In Solentiname, a remote archipelago in Lake Nicaragua, the people gathered each Sunday to reflect together on the gospel reading. From recordings of their dialogue, this extraordinary document of faith in the midst of struggle was composed.
First published in four volumes, The Gospel in Solentiname was immediately acclaimed for its theology--a radical reading of the Good News of Jesus from the perspective of the poor and oppressed. (It was also banned by the Somoza dictatorship.)
Forty years later The Gospel in Solentiname retains its freshness and power. Though times may have changed, the message of Jesus--as heard by these peasants--continues to challenge the rulers of our age, and to inspire the poor with the hope of a different world.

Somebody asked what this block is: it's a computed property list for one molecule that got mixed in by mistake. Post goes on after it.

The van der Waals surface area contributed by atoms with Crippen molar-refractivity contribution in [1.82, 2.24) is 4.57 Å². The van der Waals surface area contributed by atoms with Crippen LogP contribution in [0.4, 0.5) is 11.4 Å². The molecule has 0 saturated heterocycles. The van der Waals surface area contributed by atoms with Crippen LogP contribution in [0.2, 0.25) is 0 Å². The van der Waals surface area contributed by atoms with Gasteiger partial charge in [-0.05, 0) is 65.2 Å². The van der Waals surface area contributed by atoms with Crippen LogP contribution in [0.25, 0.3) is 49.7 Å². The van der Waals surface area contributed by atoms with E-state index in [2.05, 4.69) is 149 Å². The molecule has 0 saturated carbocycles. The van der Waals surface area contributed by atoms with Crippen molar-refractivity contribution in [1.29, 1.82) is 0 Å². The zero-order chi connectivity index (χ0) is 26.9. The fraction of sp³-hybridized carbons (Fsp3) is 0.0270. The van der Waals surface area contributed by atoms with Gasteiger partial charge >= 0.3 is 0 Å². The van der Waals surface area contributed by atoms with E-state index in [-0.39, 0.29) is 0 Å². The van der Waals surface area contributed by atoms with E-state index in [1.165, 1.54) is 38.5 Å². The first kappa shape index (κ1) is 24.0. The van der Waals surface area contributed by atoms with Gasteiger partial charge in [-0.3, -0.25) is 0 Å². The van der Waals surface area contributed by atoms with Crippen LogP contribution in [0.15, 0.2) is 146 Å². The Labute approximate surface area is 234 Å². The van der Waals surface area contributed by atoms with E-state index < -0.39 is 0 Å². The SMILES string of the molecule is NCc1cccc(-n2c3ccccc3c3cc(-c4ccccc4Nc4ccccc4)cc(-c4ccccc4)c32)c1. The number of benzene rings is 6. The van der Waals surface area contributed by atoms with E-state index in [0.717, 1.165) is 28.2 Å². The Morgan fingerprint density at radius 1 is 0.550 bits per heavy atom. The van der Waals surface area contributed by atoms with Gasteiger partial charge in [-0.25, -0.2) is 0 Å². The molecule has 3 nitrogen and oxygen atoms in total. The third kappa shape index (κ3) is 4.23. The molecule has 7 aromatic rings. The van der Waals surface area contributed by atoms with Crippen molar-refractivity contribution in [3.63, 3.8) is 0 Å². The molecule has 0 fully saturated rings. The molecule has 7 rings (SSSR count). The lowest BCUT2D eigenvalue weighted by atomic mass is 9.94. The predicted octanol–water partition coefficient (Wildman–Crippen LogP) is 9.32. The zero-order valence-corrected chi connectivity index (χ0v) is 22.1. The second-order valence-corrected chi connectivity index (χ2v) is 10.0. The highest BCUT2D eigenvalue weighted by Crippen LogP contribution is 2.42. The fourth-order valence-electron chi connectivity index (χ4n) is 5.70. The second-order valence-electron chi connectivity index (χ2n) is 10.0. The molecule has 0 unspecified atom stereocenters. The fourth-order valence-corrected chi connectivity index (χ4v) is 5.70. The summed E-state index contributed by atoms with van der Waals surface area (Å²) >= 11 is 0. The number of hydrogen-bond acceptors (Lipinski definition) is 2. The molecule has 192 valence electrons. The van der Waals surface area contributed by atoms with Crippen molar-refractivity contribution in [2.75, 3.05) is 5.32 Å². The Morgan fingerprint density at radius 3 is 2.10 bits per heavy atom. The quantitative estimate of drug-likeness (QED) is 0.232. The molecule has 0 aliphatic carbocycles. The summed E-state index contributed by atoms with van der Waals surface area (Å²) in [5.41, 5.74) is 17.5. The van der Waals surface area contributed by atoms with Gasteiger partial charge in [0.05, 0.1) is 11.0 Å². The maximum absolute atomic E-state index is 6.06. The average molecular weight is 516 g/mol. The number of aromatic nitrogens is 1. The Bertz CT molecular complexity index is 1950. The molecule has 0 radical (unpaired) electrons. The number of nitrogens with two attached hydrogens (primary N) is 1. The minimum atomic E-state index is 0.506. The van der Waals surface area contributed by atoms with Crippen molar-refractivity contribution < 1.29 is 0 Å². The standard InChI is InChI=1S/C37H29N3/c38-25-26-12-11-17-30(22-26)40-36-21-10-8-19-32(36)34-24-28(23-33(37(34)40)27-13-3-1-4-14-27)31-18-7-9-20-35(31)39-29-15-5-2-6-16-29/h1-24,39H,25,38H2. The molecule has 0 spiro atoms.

Ernesto Cardenal is a Nicaraguan priest and an internationally acclaimed poet. For ten years he lived in the Solentiname islands in Lake Nicaragua, where he established a community of artists, writers, and peasants, which was later destroyed by the military. After the overthrow of the Somoza dictatorship, Father Cardenal served as minister of culture in the Sandinista government. His many books include Abide in Love. He lives in Managua.
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